Adults with pre-existing medical conditions who have already received the Moderna or Pfizer double vaccinations and a third shot will be able to get a fourth one, federal health officials say.
“People who are moderately and severely immunocompromised may receive a total of four COVID-19 vaccine doses,” the Centers for Disease Control said in its guidelines updated Tuesday.
The CDC authorized a third dose for immunocompromised people 18 and older in August. The fourth shot should be received at least six months after the third, the CDC said. The CDC does not consider the third shots now being approved for Moderna and Pfizer vaccines as boosters.
Some medical conditions and treatments can make it difficult for immunocompromised people to build and retain immunity, resulting in the need for a fourth shot, the CDC says.
Also in the news:
►The Los Angeles City Council has delayed the date when city workers will have to be vaccinated against COVID-19 until Dec. 18, but in the meantime those who haven’t had the shots need to get tested twice weekly at their expense ($65 a pop), the Los Angeles Times reports.
►More than 75% of Maine’s eligible population and about 70% of the entire population are fully vaccinated, according to state data released Wednesday. About 58% of the entire U.S. population is fully vaccinated.
►Massachusetts education officials have extended the mask requirement in all K-12 public schools through at least Jan. 15. School officials can lift the local mandate if they can demonstrate that at least 80% of all students and staff are vaccinated.
►Australian Health Minister Greg Hunt announced that double-vaccinated Australians will be allowed to travel abroad and/or return home starting Monday. Many families have been split apart by the tight border closure that went into effect in March 2020.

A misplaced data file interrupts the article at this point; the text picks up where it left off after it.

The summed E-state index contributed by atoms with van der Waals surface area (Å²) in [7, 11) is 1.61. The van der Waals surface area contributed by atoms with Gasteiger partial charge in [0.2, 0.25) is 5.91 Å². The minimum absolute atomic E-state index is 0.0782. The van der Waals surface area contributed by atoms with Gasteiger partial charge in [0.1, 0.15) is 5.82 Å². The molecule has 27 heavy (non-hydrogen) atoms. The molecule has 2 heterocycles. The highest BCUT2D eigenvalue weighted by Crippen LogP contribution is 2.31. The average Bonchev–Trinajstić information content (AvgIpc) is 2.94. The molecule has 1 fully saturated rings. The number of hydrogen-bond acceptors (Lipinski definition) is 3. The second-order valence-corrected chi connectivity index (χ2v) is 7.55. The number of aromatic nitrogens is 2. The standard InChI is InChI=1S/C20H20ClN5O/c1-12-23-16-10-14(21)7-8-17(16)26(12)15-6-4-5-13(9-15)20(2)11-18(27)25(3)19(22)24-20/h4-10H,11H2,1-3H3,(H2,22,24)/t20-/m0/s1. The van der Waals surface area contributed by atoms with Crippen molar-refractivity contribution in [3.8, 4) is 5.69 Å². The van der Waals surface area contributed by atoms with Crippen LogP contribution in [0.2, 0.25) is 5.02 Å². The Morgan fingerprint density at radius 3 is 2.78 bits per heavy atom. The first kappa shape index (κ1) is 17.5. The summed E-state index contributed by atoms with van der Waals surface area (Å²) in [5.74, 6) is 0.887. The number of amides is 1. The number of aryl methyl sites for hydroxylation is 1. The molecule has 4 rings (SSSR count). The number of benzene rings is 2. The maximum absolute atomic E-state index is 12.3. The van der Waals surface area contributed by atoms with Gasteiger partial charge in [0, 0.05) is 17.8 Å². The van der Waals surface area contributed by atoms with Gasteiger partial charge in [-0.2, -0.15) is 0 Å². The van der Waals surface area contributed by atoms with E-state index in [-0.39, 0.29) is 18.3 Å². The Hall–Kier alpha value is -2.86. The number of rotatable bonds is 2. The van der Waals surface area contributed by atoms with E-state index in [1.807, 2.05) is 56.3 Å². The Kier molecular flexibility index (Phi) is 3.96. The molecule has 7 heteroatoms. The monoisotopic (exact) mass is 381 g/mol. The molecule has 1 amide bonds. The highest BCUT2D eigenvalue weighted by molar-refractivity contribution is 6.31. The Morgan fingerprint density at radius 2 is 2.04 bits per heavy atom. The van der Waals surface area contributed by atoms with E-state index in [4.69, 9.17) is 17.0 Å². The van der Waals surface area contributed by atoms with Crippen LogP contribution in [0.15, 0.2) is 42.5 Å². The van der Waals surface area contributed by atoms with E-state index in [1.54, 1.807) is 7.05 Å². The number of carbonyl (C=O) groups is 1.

►A Brazilian Senate committee recommended on Tuesday that President Jair Bolsonaro face a series of criminal indictments for actions and omissions related to the world’s second-highest COVID-19 death toll.
📈 Today’s numbers: The U.S. has recorded 45.6 million confirmed COVID-19 cases and more than 739,000 deaths, according to Johns Hopkins University data. Global totals: More than 244.8 million cases and 4.96 million deaths. More than 190.8 million Americans – 57.8% of the population – are fully vaccinated, according to the CDC.
📘 What we’re reading: Own an iPhone? You can now keep a digital version of your COVID-19 vaccine card right in your phone’s Apple Wallet.
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President Joe Biden has encountered an ignorance problem in his attempts to lead the country out of the pandemic, and it’s affecting the public’s trust in his administration.